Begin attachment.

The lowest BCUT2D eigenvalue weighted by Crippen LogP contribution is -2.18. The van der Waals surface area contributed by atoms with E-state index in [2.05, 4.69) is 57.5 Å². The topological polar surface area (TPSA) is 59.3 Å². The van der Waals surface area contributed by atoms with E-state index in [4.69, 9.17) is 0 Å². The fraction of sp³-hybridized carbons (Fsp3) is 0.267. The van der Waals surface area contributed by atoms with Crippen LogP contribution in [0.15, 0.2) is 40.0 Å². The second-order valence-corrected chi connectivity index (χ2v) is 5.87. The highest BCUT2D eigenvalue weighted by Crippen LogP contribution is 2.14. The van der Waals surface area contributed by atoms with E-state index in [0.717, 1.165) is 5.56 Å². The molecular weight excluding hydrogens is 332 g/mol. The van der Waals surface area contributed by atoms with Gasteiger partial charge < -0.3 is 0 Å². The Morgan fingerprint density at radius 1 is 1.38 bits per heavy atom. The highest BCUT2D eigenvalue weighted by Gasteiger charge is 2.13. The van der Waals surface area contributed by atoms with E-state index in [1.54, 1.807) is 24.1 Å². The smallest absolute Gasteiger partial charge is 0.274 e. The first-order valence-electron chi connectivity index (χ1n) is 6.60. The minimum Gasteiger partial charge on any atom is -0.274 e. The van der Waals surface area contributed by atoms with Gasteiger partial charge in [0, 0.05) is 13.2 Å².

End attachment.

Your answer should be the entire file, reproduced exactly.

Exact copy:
The lowest BCUT2D eigenvalue weighted by Crippen LogP contribution is -2.18. The van der Waals surface area contributed by atoms with E-state index in [2.05, 4.69) is 57.5 Å². The topological polar surface area (TPSA) is 59.3 Å². The van der Waals surface area contributed by atoms with E-state index in [4.69, 9.17) is 0 Å². The fraction of sp³-hybridized carbons (Fsp3) is 0.267. The van der Waals surface area contributed by atoms with Crippen LogP contribution in [0.15, 0.2) is 40.0 Å². The second-order valence-corrected chi connectivity index (χ2v) is 5.87. The highest BCUT2D eigenvalue weighted by Crippen LogP contribution is 2.14. The van der Waals surface area contributed by atoms with E-state index in [0.717, 1.165) is 5.56 Å². The molecular weight excluding hydrogens is 332 g/mol. The van der Waals surface area contributed by atoms with Gasteiger partial charge < -0.3 is 0 Å². The Morgan fingerprint density at radius 1 is 1.38 bits per heavy atom. The highest BCUT2D eigenvalue weighted by Gasteiger charge is 2.13. The van der Waals surface area contributed by atoms with E-state index in [1.54, 1.807) is 24.1 Å². The smallest absolute Gasteiger partial charge is 0.274 e. The first-order valence-electron chi connectivity index (χ1n) is 6.60. The minimum Gasteiger partial charge on any atom is -0.274 e. The van der Waals surface area contributed by atoms with Gasteiger partial charge in [0, 0.05) is 13.2 Å².